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AG now dismisses Amina's new teacher training grade

By Augustine Oduor and Kamau Muthoni | Nov 29th 2018 | 3 min read

AG Kihara Kariuki during the East African Regional Legal Aid Networks Conference in Nairobi. The AG said lack of Justice is a threat to National Peace and Security. Monday Nov 5, 2018. [Photo: Jonah Onyango, Standard]andard]

Attorney General Kihara Kariuki has dismissed a decision by Education Cabinet Secretary Amina Mohammed to lower grade qualifying teachers for training to D.

In a letter to the Teachers Service Commission, Mr Kariuki said Dr Amina erred in her decision to gazette minimum standards set by the Kenya National Qualifications Authority (KNQA).

“The Cabinet Secretary cannot purport to exercise the power under Section 29 of KNQA Act, to perform a function that does not form part of the purpose of the Act,” said Kariuki in a letter dated November 26.

Amina gazetted the KNQA standards that set C (Minus) as the minimum diploma entry grade and D (Plain) for certificate courses.

Currently, the minimum teachers’ entry grade to certificate training is C and C+ for diploma colleges.

The letter, addressed to TSC Chief Executive Officer Nancy Macharia, was a response to the commission's inquiry for legal interpretation on the role of TSC and the Cabinet Secretary.

Dr Macharia, on November 14, wrote to the AG seeking clarification on who between TSC and the minister had the powers to set minimum academic qualifications for those who wanted to be trained as teachers.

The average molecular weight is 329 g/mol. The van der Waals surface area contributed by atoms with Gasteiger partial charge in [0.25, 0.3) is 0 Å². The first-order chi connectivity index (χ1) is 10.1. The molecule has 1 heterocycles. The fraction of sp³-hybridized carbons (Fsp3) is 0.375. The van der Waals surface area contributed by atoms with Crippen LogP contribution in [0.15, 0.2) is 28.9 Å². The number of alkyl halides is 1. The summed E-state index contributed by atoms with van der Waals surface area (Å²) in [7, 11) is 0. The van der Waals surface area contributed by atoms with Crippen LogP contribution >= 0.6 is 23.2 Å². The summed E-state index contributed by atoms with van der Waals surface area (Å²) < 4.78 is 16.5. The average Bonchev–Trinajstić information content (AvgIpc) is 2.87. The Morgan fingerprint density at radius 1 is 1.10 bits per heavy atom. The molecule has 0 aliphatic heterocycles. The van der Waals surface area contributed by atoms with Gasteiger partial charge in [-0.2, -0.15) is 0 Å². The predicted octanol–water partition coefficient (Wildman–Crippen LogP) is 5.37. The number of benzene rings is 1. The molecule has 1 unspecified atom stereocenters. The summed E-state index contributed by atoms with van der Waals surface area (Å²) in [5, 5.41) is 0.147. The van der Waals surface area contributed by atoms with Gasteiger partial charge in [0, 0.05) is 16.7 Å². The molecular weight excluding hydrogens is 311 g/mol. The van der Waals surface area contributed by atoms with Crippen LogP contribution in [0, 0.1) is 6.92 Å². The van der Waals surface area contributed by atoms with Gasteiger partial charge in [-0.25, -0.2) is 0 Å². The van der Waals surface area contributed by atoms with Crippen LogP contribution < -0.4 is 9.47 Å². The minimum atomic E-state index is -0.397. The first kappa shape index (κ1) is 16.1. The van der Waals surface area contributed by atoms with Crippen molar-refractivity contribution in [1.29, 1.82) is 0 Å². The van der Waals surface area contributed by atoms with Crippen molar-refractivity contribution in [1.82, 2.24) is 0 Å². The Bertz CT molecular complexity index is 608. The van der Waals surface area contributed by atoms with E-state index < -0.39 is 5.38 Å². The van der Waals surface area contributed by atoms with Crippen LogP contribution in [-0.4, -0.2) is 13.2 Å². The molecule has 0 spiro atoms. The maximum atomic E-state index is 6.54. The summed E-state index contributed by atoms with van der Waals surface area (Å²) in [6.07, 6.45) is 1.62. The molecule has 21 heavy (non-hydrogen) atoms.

Macharia wanted the AG to verify whether the CS had powers to advise the Government on matters relating to the teaching profession.

She also sought interpretation on whether Amina's rules were constitutional and if the CS could be instructed to revoke her regulations.

Teaching profession

In his letter to Macharia, the AG affirmed that the mandate to set the minimum qualification for entering teaching profession rested with TSC.

“Our view is premised on the plain meaning of Article 237 (3) of the Constitution, which mandates the commission to review the standards of education and training of persons entering teaching service,” said Kariuki.

In a blow-by-blow response to the TSC inquiry, Kariuki maintained that the commission was an independent organ with mandate to set minimum qualifications for persons entering the teaching service.

“There is no law that vests the Cabinet Secretary or the KNQA with the power to set such standards and were it to be there, it would be unconstitutional and therefore null and void,” said Kariuki.

The decision is a major blow to the judgment of Amina, who had further issued a follow-up circular and maintained that the new grade would apply from 2018 admissions. “…the entry point to primary and diploma Teacher Training Colleges (TTCs) is hereby lowered from the date of letter until otherwise advised,” Amina had said.

Amina gazzetted the KNQA standards that set C– (Minus) as the minimum diploma entry grade and D (Plain) for certificate courses.

The decision comes as analysis of teachers’ performance in training colleges for the past five years returned a shocking mass failure.

For the last five years, a total of 29, 595 of 73, 032 (representing 41 per cent) failed sparking outrage.

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